As Jay hauled her luggage up the path a small figure darted out of nowhere, grabbed the luggage from her and darted ahead.
“Hi. I’m Lin” she called over her shoulder. “you must be the new tenant”.
“I hope so saying you now have my luggage”.
Lin giggled, then pushed the front door open with her foot. “You are on the first floor, overlooking the garden. Can I help you carry that upstairs?”
Together the two girls walked up the stairs balancing the luggage between them. The room was indeed small, like a student’s study bedroom, just a single bed, storage and desk. But the view made up for it. A large garden enclosed by mature trees and a tennis/volleyball court. Lin put her end of the luggage down and bounced on the bed. Jay looked at her curiously. The landlords hadn’t mentioned that they had a daughter. Lin looked about 13 and full of life. She glanced round the room which she was obviously familiar with and commented. “A bit of a change from the countryside”.
Jay felt a pang of loss. Open fields, quiet, gentle neighbours, but most of all her parents. It had been hard to decide to move away, but there was no work in the countryside.
“Work or study?” Lin asked.
“Work” Jay muttered. Lin looked at her not understanding her morose response. Her face fell slightly. “Well, OK. I hope you like it here. Most people do”. With that she bounded off the bed and out of the room.
Jay found work immediately and when her first pay cheque arrived took herself out to a local restaurant to celebrate. The Head Waiter was very friendly and Jay told him she was newly arrived and celebrating getting a job. He told her he owned the restaurant and he hoped she would have many more things to celebrate in future. Jay laughed and later a complimentary bottle of wine appeared on her table. The meal was mouth watering, and for the first time since she arrived she felt relaxed and less unhappy at leaving her parents.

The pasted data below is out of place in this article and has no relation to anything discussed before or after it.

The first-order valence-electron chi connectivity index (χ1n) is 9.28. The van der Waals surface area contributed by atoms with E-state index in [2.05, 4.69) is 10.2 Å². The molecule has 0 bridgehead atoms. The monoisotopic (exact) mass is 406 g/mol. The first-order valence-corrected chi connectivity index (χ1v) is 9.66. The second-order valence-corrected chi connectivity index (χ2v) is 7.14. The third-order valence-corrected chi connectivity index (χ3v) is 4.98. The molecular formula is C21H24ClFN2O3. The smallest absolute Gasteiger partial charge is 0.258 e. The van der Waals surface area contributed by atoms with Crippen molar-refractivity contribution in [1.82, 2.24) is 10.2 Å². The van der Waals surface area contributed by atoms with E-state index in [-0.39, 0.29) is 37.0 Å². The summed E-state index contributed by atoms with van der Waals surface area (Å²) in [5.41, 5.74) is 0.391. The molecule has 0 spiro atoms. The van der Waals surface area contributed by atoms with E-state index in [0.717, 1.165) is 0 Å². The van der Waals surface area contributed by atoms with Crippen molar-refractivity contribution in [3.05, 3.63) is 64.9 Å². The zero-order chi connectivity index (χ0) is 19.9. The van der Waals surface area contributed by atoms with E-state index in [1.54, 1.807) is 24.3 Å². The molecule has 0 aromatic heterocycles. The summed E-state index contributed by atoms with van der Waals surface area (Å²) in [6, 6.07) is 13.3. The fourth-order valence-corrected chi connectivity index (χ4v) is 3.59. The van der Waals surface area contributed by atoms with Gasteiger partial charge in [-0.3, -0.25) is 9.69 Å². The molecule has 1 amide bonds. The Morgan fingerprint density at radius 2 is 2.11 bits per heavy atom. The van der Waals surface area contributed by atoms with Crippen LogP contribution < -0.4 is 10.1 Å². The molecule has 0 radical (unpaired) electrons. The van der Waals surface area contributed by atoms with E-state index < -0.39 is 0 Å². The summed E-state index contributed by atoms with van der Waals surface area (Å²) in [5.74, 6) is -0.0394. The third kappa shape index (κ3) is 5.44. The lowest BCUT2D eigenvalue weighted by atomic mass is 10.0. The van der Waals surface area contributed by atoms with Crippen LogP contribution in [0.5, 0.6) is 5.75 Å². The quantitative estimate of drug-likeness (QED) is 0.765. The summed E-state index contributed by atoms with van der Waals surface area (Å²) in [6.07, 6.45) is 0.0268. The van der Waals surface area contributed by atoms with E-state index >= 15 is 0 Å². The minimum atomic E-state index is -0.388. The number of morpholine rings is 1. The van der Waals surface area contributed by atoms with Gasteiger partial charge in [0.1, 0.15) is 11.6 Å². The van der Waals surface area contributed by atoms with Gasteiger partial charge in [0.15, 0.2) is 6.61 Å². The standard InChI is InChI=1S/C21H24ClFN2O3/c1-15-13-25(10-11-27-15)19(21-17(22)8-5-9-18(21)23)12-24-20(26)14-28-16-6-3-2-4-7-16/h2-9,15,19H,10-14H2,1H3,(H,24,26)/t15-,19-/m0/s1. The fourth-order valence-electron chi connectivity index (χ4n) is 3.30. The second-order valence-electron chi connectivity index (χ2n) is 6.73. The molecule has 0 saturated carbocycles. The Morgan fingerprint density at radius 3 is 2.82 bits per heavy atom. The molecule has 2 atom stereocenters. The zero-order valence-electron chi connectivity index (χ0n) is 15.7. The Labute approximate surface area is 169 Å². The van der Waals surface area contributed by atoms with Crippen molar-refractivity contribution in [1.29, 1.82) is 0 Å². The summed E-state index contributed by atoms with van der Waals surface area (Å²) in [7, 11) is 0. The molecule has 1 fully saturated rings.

The weeks passed and Jay worked, dined out at the restaurant on a regular basis and soon was dating the waiter/owner. The other residents in the house were from every part of the world, some had come for work, but most were students at the nearby university. Apart from the landlords, Jay was one of the few white residents. But the house was friendly. Some evenings groups would turn out to play volley ball or hold ping pong tournaments in the basement.
One evening the landlord came home from work and took his wife aside. He looked worried.
“What’s the matter, Sam?”
“What do you know about the new tenant?”
“Jay? She works hard. Has a boyfriend. Gets on well with everyone. Why do you ask?”
“A policeman dropped in at the office today. He said he needed to talk, privately. Jay isn’t what she seems. She’s a criminal, pet. She takes drugs, and is a prostitute”.
“Oh, Lord”. Sue stand down suddenly on the sofa. She looked worried. “Can we get her out of here? What do we do?”
“The policeman said to let her stay. This way they know where she is and they can watch her. Just be careful. Watch her relationships with the other residents”.
“But what about her boyfriend? He’s a respectable businessman”.